DIAGNOSI4 - hygiene. Immunological: No vaccines are...

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DIAGNOSIS: Clinical: For the dermatophytes, appearance of the lesions is usually diagnostic. For systemic mycoses, the epidemiology and symptomology are useful clues. Laboratory: Treatment of skin scrapings with 10% potassium hydroxide can reveal hyphae or spores. Most fungi can be grown on Sabouraud's dextrose agar but they are often very difficult to speciate. Some fungi show a yellow fluorescence under 365 nm ultraviolet light. Skin testing for a delayed hypersensitivity response is useful for epidemiologic purposes but often not for diagnosis. CONTROL: Sanitary: Control by sanitary means is difficult, but the incidence of communicable disease can be reduced by good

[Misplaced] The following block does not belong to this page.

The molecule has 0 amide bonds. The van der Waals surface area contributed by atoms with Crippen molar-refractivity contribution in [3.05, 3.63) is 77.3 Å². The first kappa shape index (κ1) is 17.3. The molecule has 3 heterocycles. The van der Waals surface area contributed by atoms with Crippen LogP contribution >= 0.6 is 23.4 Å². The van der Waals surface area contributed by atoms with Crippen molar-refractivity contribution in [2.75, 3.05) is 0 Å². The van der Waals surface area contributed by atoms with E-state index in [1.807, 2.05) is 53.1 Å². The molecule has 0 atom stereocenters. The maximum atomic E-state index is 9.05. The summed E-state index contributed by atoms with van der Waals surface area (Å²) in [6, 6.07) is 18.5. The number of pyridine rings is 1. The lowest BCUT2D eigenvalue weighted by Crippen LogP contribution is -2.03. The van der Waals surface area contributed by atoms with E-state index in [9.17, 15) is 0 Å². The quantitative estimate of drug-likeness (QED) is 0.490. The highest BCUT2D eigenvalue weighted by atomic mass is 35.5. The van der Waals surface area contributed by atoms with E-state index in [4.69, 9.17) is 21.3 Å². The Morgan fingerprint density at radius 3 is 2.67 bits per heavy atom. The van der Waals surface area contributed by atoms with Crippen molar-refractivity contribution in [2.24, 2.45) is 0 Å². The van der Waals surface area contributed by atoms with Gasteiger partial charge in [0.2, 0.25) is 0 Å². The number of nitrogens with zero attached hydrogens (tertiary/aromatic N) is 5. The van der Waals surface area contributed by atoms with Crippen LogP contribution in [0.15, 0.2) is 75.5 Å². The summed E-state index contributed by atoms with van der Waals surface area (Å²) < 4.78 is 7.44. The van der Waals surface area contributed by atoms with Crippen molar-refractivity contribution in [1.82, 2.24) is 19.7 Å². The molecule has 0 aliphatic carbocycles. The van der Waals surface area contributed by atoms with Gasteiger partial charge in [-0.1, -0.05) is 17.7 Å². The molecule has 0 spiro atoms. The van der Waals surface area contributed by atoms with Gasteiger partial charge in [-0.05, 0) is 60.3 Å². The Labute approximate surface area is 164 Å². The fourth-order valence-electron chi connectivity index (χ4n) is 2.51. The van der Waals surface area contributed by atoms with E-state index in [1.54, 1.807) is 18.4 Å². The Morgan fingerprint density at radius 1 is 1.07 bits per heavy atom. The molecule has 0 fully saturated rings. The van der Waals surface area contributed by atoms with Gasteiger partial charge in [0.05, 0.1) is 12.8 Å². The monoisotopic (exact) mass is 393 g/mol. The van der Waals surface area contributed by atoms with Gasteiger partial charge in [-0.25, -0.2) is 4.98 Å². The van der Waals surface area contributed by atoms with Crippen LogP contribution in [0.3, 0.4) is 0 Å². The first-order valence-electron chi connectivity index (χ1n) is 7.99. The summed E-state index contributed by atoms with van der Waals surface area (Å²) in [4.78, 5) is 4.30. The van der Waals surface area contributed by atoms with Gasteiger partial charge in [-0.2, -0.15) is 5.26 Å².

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Unformatted text preview: hygiene. Immunological: No vaccines are currently available. Chemotherapeutic: Many antifungals are available but some are very toxic to the host and must be used with caution. Topical powders and creams often contain tolnaftate or azole derivatives (miconazole, clotrimazole, econazole) and are useful against superficial dermatophytes. Hair or nail disease may be treated with oral griseofulvin, but it is rather toxic. Sporotrichosis may be treated using potassium iodide or amphotericin B (oral). Systemic infections are generally treated by amphotericin B, 5-flourocytosine, miconazole or ketoconazole....
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This note was uploaded on 11/05/2011 for the course BIOLOGY MCB2010 taught by Professor Jessicadigirolamo during the Fall '10 term at Broward College.

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